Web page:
On April 13th I drove over to Carbondale to pick up a new pair of skis from Cripple Creek Backcountry. Unfortunately for me, I had some car troubles around Redstone and had to limp into Carbondale. I got word that a couple friends, Doug Stenclik and Sean Vanhorn, were planning a tour de Treasury and Purple mountain out of Marble the next day. Deciding this was an opportunity to abandon my car and embark on long sought after ski traverse home, I jumped at the opportunity to join them for part of their adventure.
This year brought about abundant snow levels and a spring stability that opened up terrain all over the place. With enough lingering snow down into town, a point to point traverse was possible without the spring exercise of hiking or biking the lower elevation areas that normally dry up before the higher elevations stabilize.
I have long been intrigued at the rich history of the connection of these valleys and of what used to be commonplace journey between them. As early at 1880 Al Johnson was carrying 40lbs of mail between Crested Butte and Crystal weekly, year around. A quite impressive journey with the equipment of the day through some of the worst avalanche terrain in the world.
Doug and I skinning across the summit ridge of Treasure. The Elk Mountains and Capitol stretching out behind us.
Our starting point was along the Yule Quarry road that leads to the marble mine that since 1891 has been producing marble for such landmarks as the Lincoln Memorial and the Tomb of the Unknown Soldier. At 6:30am, late by some accounts for a spring mission, but we planned on moving fast, we dropped down from the road about 500ft to be able to cross Yule Creek. Our plan was to climb up an old mining road to the saddle between Whitehouse and Treasure then traverse the North-West ridge to the summit. We ended up boot packing up the lower section of firm snow crossing the road switchbacks till about 10,600ft then skinning up the rest of the way to the saddle around 11,500. Treasure is a big mountain with a ridge almost 3 miles long above 12,000ft. Along the way, we were treated with a beautiful sunrise clear skies and some bitter winds. We followed the ridge past the summit at 13,528 to a bowl just East of the Yule Lakes. From here we skied down into the upper valley above Yule Creek to 11,500ft. This allowed us to preserve some elevation then traverse around to a bench above the valley that would lead us up into a bowl on the West side of the North ridge of Purple. The ski down the South-East slopes was just beginning to soften at about 10:00am, but the 1.5mile 2000ft descent made for some great turns.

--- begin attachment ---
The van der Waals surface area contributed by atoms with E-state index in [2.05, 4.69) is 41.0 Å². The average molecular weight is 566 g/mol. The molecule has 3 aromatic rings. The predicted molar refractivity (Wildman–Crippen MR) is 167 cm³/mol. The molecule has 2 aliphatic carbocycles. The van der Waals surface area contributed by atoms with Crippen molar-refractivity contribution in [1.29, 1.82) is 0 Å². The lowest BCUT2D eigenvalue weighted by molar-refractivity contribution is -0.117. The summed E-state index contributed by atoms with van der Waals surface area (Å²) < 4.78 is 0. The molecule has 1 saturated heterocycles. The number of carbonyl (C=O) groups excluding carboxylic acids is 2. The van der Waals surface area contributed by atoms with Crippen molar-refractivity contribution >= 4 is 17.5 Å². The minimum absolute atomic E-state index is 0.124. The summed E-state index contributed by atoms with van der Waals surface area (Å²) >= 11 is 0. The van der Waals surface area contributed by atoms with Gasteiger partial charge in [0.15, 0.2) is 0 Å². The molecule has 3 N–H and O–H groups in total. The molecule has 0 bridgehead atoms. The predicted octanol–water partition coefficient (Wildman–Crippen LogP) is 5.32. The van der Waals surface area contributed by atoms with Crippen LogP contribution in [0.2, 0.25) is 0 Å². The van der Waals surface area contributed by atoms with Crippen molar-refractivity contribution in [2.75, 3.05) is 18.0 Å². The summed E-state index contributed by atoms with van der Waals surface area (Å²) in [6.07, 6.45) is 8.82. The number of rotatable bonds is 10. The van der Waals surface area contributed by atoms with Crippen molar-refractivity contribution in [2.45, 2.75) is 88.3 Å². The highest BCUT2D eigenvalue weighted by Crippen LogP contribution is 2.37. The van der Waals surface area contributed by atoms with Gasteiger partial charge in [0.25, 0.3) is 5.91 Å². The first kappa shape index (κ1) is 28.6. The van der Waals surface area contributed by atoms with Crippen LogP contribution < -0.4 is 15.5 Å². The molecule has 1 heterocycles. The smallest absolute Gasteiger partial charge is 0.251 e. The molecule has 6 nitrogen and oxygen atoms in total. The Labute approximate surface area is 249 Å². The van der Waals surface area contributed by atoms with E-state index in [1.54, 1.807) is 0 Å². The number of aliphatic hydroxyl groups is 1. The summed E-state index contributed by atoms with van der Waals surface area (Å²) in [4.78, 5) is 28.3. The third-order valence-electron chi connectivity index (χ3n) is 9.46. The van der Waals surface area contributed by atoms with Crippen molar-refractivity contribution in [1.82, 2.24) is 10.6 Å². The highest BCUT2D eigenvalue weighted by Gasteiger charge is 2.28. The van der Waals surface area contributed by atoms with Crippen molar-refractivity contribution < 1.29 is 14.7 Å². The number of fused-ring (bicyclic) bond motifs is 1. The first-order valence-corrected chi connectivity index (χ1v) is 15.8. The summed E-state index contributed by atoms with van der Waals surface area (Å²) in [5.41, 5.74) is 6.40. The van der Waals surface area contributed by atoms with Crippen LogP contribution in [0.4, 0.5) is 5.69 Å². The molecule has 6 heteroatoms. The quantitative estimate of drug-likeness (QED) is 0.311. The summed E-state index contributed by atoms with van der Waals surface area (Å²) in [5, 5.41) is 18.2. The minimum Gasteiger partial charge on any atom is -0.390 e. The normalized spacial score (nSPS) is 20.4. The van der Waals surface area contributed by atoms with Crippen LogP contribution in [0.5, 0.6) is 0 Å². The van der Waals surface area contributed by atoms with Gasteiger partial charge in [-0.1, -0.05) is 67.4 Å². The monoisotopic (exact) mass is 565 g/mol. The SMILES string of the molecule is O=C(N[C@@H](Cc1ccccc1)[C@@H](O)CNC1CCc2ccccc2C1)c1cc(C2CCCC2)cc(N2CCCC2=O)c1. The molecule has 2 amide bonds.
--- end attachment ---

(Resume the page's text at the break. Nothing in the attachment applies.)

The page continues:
The edge of Treasure makes a great location for contemplating future Elk missions. A good shot of the West Face of Snowmass we skied a couple days later.
Doug skiing down the south face of Treasure.
After a quick bite, we began skinning up the bowl to meet the North ridge of Purple at 12,700 and 12:00pm. Since none of us brought crampons or an ice ax, we stopped on the ridge below the steeper 200 ft climb to the summit. This was where our journeys took their separate ways. My initial goal was to ski the South face of Purple as that is the impressive large open expanse of the Paradise Divide view you get driving into Crested Butte. Instead, we ended up on the North side of the Peak, thus the East face was going to be the descent so that I could have a couple spotters watch me ski before they turned their own way back to Marble. Although just on the late side of soft, I still had quite a few quality corn turns down the face. This is also an impressive ski that you get to dream about while on the summer trail from the Paradise Divide parking area to Yule Pass. It leads down to a bench about 800ft above the Slate River that leads South for about a mile before dropping you down to the first switchback up the road to Paradise Divide above the old mining town of Pittsburgh.
Dropping off purple you can see me as a small dot on the bottom with Crested Butte Mountain looming so far away towards the top of the photo.
From Pittsburgh, it is about 8 miles into Crested Butte. It turned out to be a scorching afternoon, but lovely none the less. I was able to ski all the way secretly hoping in the back of my mind that a snowmobile would pass by and I could hitch a tow. Alas, it never did so I enjoyed the simplicity of cruising back on my own beside the coyote I was watching following along from the other side of the Slate.
Overall it was about 21 miles and 7400 ft of elevation gain. A bit more than if a direct route was taken, but worth it to add the peaks. It was also a different route than what Al Johnson and others would take through Schofield park to Crystal, but it leaves me dreaming of other interesting ways to use skis as transportation like the old fashion way.
Rocking my new Salomon Explorer 88s just a bit shy of the summit of Purple before the long ski home.
Guest post submitted by 2 time Grand Traverse finisher Donny Davol